Yesterday a friend/client/colleague let me know that her close friend had died last weekend. We knew it was coming, but the end was sudden. Even when you know death is coming and it is inevitable, it is still and always a shock.
“Even if you know what’s coming, you’re never prepared for how it feels.” Natalie Standiford
The lady in question and I had spoken on the phone, I’d spoken to her husband too. We’d become good Facebook friends and I’d watched her story unfold over the last couple of years. I’d been a part of their final adventures as they both shared with us all their love of life and travel and friends and Scottish rugby and boy did they know how to party.
She and I had PMd every now and again. It’s a wrench. But this isn’t my loss, I hardly knew her. My heart goes out to those she loved and who loved her. I am careful not to take ownership of another’s grief and muscle in on what’s not mine to own, it’s offensive.
About a year ago, I lost another friend/client/colleague. She was diagnosed in November 2016 and went on ahead of all of us in February 2017. Three months. All too soon and she wasn’t ready to go, she still had lots to do in this life. This loss was much closer I knew this woman well and loved her. She was a close friend. This is more of a personal loss which I still feel quite keenly.
How those closer to these wonderful women fill the holes in their lives, I have no idea.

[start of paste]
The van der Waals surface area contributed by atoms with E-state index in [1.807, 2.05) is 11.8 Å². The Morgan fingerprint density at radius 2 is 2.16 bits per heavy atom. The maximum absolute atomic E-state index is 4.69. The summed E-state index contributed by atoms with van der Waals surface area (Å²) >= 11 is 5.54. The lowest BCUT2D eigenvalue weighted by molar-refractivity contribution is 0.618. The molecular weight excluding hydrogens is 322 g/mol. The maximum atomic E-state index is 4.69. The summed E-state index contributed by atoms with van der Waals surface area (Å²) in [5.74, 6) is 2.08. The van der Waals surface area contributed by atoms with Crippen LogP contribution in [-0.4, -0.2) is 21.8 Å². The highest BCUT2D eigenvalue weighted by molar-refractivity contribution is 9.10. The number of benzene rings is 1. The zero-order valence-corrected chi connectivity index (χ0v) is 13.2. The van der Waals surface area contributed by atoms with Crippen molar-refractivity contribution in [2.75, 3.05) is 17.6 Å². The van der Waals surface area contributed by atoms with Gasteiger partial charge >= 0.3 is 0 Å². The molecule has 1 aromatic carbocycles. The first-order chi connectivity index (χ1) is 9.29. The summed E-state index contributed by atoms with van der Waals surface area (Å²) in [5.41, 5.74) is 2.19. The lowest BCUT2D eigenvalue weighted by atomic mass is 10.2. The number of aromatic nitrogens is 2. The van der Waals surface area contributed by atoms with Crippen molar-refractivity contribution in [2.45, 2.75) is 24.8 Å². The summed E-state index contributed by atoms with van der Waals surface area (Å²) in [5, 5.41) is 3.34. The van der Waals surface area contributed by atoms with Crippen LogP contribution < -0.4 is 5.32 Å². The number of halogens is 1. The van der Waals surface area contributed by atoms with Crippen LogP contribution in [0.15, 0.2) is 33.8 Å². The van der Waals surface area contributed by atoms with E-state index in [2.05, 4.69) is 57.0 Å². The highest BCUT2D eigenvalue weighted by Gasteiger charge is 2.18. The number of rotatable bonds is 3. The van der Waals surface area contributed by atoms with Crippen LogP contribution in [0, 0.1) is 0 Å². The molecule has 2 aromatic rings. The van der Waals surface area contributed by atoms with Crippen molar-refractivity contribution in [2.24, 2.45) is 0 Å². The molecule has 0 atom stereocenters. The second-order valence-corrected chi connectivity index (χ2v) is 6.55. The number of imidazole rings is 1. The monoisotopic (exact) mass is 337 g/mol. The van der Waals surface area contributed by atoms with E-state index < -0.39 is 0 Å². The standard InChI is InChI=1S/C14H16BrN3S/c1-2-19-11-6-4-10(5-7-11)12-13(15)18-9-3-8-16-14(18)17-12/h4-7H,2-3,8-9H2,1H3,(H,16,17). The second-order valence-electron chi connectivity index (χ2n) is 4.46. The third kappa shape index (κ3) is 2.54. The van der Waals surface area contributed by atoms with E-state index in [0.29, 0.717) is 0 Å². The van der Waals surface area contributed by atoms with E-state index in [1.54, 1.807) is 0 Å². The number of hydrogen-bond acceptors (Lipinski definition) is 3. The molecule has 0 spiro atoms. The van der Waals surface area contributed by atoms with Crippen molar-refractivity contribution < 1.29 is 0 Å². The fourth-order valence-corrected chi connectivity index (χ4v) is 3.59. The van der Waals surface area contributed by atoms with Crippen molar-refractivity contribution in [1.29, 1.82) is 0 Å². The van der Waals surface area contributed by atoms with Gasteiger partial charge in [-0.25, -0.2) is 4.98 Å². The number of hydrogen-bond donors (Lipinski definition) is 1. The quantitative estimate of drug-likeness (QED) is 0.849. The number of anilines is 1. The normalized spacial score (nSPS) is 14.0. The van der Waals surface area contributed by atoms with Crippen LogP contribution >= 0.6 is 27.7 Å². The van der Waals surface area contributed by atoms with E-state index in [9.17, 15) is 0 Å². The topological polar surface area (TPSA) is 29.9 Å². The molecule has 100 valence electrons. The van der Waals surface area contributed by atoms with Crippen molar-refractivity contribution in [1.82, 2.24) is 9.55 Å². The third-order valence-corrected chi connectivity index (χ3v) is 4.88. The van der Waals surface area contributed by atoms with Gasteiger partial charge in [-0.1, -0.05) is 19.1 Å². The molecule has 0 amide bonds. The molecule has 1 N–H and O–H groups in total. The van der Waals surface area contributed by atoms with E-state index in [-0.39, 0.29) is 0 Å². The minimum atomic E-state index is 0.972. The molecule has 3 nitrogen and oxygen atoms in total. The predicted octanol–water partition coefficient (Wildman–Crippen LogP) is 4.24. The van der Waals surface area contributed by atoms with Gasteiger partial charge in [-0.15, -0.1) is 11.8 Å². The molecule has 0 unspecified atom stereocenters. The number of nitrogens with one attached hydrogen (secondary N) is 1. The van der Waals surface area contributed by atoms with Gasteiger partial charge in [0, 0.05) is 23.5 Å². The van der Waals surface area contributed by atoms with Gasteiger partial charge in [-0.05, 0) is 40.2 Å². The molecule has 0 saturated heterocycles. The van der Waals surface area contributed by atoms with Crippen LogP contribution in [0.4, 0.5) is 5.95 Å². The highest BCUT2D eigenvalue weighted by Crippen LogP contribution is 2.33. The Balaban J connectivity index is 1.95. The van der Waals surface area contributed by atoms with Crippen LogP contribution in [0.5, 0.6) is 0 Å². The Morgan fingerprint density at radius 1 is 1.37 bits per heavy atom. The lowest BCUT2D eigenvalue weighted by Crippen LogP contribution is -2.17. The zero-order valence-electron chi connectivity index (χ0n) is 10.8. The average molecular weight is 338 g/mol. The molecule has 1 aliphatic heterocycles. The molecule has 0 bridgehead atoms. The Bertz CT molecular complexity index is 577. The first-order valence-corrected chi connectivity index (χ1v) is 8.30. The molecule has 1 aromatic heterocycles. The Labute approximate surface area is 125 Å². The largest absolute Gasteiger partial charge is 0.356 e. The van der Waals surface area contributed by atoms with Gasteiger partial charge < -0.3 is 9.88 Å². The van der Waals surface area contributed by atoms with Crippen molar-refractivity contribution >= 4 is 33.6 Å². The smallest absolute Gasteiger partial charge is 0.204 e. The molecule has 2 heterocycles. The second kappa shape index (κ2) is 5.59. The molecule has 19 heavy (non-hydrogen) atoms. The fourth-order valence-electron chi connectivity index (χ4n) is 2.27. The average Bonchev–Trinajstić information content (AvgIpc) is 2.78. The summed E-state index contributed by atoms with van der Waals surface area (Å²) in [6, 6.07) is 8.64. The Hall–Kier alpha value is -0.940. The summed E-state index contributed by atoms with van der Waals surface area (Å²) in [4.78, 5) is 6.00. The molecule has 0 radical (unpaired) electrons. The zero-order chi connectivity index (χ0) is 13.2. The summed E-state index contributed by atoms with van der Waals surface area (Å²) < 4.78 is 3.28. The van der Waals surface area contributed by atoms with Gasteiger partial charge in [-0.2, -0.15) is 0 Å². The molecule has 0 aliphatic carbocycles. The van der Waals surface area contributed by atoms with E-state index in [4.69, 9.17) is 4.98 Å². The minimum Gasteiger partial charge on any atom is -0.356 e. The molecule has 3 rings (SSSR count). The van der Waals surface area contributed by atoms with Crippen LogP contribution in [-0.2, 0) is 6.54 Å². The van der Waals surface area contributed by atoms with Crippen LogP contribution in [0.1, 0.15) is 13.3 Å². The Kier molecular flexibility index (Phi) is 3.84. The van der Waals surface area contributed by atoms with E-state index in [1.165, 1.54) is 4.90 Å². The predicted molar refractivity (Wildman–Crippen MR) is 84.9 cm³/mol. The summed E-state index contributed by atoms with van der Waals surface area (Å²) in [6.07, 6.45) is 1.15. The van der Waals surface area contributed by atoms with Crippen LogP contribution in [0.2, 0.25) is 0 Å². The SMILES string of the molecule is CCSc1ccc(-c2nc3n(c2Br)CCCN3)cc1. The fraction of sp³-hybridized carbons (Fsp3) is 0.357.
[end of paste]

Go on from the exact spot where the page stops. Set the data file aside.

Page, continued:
About two years ago, I lost another in that same category of friend and colleague, taken all too soon. Again, not without warning, but a body blow when it came about.
In 2006 I ran a coaching group for about twenty people, all but one of them women. Four of those women have since died, one after a long battle, the other three after short, sharp shocks.
In 2005 my Mother died.
In 1992 my Father died.
I am no stranger to death, loss and bereavement. It is a part of life, a part we are mostly protected from when we are younger, though that isn’t guaranteed either.
With the exception of my parents, all this death and dying happened all wrong. All those I have listed above died young. All of them were younger than me and, at 62, I am not old. In those circumstances, and at pretty much all funerals, I cannot help but wonder why they were taken and I have been spared. It can spur you on to live more or better or differently, and to do your best or to do whatever the hell you want so long as you make your own best of this great gift of life.
We learn to live with loss, and we the bereaved are given another gift, that of being able to help others through. The greatest gift you can provide to the newly bereaved, especially the first-timers, is just to listen, just to be with them, not to be embarrassed, not to cross the road to the other side. Be with them for as long and as often as they want to talk, rant, rave and cry. All better out than in.
Death happens, and mostly it isn’t our choice. What does help in a strange and brutal way is that the bloody sun goes on rising and setting, rising and setting. And eventually, in your own time (and this isn’t a race or a competition) you grab a hold of life again and pass back into the land of the living from the land of the existing.
- There’s no right way to handle loss and grief.
- There’s no way to be eloquent or elegant about it, even if that were appropriate.
- It’s all snotty tears and the full gamut of emotions from denial to acceptance.
- You just muddle through the best you can, knowing that this too is life.
- And, whenever you are ready, you let the tears fall.
Yesterday (what a day!) a client wrote to let me know her dog had died. I told her there was a lot of it about.